Wednesday, June 27, 2012

The Skyscraper, Green Design, & the LEED Green Building Rating System: The Creation of Uniform Sustainable Standards for the 2 1 st Century or the Perpetuation of an Architectural Fiction?

by Stephen T. Del Percio

On March 28, 2000, one hundred commercial office buildings throughout the United States received an Energy Star Label, "the federal government's highest symbol of excellence for energy efficiency and environmental conservation.To qualify for Star status, which certifies buildings in the top quarter of comparable buildings in terms of energy efficiency, a building must meet certain energy performance criteria; it must also satisfy minimum standards for healthy indoor air quality. The Environmental Protection Agency (EPA) and the United States Department of Energy (USDOE) created the designation in 1998 "as an incentive for the [real estate] industry to reduce demand for electrical energy use and, thereby, help lower greenhouse gas emissions.
Four Times Square, a forty-eight story post modem office tower in the heart of Manhattan's Times Square, was one of the recipients of an Energy Star Label. The Durst Organization, its developer, chose a site that at the time seemed highly incongruous to the stringent, globally conscious, environmental construction standards it required of the entire project team. Completed in 1998, the building was America's first environment-friendly, large-scale green construction project, and it quickly became an important focal point of the ongoing controversy over the purported benefits of sustainable design. Notably, the tower's success as America's first green high-rise indirectly led to the creation of the United States Green Building Council's (USGBC) Leadership in Energy and Environmental Design (LEED) Green Building Rating System for high performance buildings.8 The critical acclaim that the building's innovative sustainable design concepts received, in both architectural and academic circles, encouraged developers across the street at Three Times Square to adopt similar green standards for their new high-rise office building. Boston Properties, the developer of the final two office towers in the Times Square redevelopment scheme, chose not to incorporate green elements into either of its structures despite the acclaim Four Times Square had received.
The overwhelming lack of uniform green design elements in America's most important modem high-rise buildings, in spite of substantial guidance for developers and contractors provided through programs like LEED," has led some to suggest that the purported economic and environmental benefits of such construction are illusory. This suggestion is erroneous. The necessity for green design in responsible twenty-first century architecture becomes frighteningly clear upon an examination of the impact high-rise construction has on the natural environment; the construction, maintenance, and operation of residential and commercial buildings in the United States produces numerous negative externalities which wreak havoc on the natural ecosystems in which those structures are erected. Moreover, many universally accepted global environmental problems have been directly or indirectly associated with the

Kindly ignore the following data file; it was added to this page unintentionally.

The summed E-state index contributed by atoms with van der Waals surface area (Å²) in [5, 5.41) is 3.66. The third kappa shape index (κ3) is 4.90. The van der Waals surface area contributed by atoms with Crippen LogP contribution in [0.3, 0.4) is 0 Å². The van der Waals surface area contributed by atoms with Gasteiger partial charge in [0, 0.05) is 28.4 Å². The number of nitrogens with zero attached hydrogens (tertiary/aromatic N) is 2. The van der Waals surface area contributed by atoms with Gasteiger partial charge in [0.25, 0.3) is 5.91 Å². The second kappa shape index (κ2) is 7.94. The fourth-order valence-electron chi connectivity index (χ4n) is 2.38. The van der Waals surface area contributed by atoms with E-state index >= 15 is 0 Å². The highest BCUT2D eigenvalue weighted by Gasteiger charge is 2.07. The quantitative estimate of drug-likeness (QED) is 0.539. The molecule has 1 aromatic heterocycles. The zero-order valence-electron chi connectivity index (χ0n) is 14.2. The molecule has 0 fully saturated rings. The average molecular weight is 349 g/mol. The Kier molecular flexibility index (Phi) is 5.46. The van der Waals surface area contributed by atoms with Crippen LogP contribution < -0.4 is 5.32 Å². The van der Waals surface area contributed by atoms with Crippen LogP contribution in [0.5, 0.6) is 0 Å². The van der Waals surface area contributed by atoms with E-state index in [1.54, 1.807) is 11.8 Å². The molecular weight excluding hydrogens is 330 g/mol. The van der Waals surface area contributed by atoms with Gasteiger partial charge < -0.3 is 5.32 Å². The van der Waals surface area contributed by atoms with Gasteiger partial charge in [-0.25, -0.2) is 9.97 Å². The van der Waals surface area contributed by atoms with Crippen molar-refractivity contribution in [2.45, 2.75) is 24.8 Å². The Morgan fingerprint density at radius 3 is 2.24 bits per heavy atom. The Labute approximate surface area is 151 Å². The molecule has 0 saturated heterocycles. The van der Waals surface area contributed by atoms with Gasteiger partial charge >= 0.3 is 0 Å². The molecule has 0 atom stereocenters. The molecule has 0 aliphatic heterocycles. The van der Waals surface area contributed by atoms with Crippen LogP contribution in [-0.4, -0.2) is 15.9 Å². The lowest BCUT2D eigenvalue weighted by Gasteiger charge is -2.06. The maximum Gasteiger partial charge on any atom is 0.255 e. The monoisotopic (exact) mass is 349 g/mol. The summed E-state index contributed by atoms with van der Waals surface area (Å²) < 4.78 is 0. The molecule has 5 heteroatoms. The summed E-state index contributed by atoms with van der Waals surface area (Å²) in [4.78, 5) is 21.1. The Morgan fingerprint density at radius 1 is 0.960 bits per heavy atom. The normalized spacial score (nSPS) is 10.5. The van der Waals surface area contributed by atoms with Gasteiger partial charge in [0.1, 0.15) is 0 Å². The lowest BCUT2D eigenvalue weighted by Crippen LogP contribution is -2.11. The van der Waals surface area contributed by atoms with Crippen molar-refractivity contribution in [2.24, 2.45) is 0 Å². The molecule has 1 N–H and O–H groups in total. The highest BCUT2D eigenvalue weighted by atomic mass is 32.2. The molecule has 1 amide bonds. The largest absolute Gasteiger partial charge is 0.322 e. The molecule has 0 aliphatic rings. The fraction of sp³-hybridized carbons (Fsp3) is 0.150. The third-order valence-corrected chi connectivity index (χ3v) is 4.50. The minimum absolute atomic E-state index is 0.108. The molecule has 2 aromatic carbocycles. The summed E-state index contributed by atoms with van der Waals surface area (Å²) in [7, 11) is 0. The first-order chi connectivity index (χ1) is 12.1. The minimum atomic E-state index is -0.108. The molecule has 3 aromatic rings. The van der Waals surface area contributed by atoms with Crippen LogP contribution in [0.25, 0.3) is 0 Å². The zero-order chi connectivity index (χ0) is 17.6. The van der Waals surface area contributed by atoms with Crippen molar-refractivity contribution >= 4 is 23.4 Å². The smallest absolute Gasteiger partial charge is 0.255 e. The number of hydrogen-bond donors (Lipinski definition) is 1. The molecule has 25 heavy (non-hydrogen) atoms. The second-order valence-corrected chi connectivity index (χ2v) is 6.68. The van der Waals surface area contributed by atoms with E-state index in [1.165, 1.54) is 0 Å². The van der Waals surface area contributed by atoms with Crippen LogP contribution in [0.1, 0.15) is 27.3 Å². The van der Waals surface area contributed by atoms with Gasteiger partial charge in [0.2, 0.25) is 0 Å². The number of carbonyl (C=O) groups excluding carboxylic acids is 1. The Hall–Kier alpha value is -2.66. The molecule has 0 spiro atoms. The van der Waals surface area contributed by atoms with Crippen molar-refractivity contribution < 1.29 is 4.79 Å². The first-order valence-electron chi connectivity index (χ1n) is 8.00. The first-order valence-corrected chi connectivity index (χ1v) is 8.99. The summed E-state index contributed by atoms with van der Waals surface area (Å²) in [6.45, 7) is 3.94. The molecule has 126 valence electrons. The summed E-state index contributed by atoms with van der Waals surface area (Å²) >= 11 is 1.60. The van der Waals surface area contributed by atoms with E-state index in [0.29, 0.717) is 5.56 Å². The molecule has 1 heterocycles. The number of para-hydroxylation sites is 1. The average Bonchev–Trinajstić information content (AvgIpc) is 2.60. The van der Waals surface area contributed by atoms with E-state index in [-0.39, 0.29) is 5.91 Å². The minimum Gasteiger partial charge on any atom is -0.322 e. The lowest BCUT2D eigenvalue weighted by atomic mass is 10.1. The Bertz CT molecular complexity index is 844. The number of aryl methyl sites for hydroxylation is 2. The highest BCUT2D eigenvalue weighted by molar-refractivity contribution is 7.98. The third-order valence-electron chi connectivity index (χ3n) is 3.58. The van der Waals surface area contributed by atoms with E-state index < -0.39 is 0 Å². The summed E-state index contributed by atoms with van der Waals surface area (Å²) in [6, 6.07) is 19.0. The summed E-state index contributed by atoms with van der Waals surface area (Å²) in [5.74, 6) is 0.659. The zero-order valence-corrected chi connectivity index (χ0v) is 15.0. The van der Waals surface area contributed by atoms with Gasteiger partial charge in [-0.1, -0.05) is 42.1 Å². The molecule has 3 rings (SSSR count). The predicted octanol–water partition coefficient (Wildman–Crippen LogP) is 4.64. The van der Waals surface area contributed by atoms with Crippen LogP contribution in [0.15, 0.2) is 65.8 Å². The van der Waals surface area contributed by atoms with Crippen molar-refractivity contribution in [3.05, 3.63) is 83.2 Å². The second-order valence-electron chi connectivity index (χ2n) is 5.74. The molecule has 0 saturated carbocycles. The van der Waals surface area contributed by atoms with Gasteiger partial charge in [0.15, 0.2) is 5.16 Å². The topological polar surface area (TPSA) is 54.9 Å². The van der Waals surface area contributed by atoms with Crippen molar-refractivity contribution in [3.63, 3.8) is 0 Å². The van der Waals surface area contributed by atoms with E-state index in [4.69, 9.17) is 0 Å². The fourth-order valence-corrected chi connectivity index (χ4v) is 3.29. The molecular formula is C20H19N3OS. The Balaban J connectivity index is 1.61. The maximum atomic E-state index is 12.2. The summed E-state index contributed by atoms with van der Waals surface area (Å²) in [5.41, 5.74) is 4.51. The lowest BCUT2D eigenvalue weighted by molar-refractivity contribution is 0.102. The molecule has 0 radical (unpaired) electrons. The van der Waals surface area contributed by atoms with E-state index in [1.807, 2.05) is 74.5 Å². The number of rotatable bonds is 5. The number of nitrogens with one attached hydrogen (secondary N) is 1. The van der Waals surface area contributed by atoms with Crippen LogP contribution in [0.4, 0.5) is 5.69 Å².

built environment. Buildings occupy significant amounts of land, modify natural hydrologic cycles, contribute to global climate change, affect biodiversity, contribute to soil erosion, have major impacts on water and air quality, and are sources of major quantities of solid waste. It follows that promoting green buildings is essential to the ecological future of both our country and our planet.

Times Square

more about architecture:

River gyms and stackable cars: The future for sustainable design

Architecture: Domes Throughout History- Domes of the Past, Present and Future

Book review: Designing for Civil Defense in the Cold War

A New Architectural Standard for Sustainable-Minded Companies

The Subversive High Rise Designs of Rem Koolhaas and OMA

CN TOWER A Monument to Canadian Architecture

Will Chicago finally get a new supertall skyscraper?

1 comment:

  1. This is a really good announcement for the country, but I believe its not enough. 100 is nothing, we need to be stretching out and encouraging homes and businesses, the rich and the middle class, to go green. We need to save our resources before their all gone!

    -Sharone Tal